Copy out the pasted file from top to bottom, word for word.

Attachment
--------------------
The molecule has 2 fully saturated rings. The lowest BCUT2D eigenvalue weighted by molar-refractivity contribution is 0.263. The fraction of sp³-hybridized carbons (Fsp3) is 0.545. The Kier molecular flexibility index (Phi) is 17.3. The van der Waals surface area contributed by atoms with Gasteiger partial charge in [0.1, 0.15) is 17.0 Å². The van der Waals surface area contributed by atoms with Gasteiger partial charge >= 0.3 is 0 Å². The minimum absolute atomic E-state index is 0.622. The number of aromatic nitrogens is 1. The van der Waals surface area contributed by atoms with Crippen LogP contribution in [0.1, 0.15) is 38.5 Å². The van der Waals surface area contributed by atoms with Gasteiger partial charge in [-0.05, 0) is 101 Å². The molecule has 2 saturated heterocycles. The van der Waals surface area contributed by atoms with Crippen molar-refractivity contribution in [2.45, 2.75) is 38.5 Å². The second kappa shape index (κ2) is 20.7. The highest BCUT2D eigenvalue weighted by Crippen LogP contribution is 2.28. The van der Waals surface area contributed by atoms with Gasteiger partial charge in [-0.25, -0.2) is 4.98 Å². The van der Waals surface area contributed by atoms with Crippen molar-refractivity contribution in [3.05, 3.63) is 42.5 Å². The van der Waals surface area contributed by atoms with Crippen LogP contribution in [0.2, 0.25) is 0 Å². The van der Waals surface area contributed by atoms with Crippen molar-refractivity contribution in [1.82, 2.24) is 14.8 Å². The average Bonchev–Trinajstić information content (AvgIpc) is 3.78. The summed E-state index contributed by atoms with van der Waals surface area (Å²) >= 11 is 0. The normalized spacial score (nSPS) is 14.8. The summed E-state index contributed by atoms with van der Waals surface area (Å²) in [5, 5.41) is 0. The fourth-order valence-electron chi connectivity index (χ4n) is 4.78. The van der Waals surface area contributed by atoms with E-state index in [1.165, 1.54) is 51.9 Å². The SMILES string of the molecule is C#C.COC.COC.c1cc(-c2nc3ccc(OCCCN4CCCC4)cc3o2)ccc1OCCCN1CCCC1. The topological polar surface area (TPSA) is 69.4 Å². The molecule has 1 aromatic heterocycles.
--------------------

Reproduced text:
The molecule has 2 fully saturated rings. The lowest BCUT2D eigenvalue weighted by molar-refractivity contribution is 0.263. The fraction of sp³-hybridized carbons (Fsp3) is 0.545. The Kier molecular flexibility index (Phi) is 17.3. The van der Waals surface area contributed by atoms with Gasteiger partial charge in [0.1, 0.15) is 17.0 Å². The van der Waals surface area contributed by atoms with Gasteiger partial charge >= 0.3 is 0 Å². The minimum absolute atomic E-state index is 0.622. The number of aromatic nitrogens is 1. The van der Waals surface area contributed by atoms with Crippen LogP contribution in [0.1, 0.15) is 38.5 Å². The van der Waals surface area contributed by atoms with Gasteiger partial charge in [-0.05, 0) is 101 Å². The molecule has 2 saturated heterocycles. The van der Waals surface area contributed by atoms with Crippen molar-refractivity contribution in [2.45, 2.75) is 38.5 Å². The second kappa shape index (κ2) is 20.7. The highest BCUT2D eigenvalue weighted by Crippen LogP contribution is 2.28. The van der Waals surface area contributed by atoms with Gasteiger partial charge in [-0.25, -0.2) is 4.98 Å². The van der Waals surface area contributed by atoms with Crippen molar-refractivity contribution in [3.05, 3.63) is 42.5 Å². The van der Waals surface area contributed by atoms with Crippen LogP contribution in [0.2, 0.25) is 0 Å². The van der Waals surface area contributed by atoms with Crippen molar-refractivity contribution in [1.82, 2.24) is 14.8 Å². The average Bonchev–Trinajstić information content (AvgIpc) is 3.78. The summed E-state index contributed by atoms with van der Waals surface area (Å²) >= 11 is 0. The normalized spacial score (nSPS) is 14.8. The summed E-state index contributed by atoms with van der Waals surface area (Å²) in [5, 5.41) is 0. The fourth-order valence-electron chi connectivity index (χ4n) is 4.78. The van der Waals surface area contributed by atoms with E-state index in [1.165, 1.54) is 51.9 Å². The SMILES string of the molecule is C#C.COC.COC.c1cc(-c2nc3ccc(OCCCN4CCCC4)cc3o2)ccc1OCCCN1CCCC1. The topological polar surface area (TPSA) is 69.4 Å². The molecule has 1 aromatic heterocycles.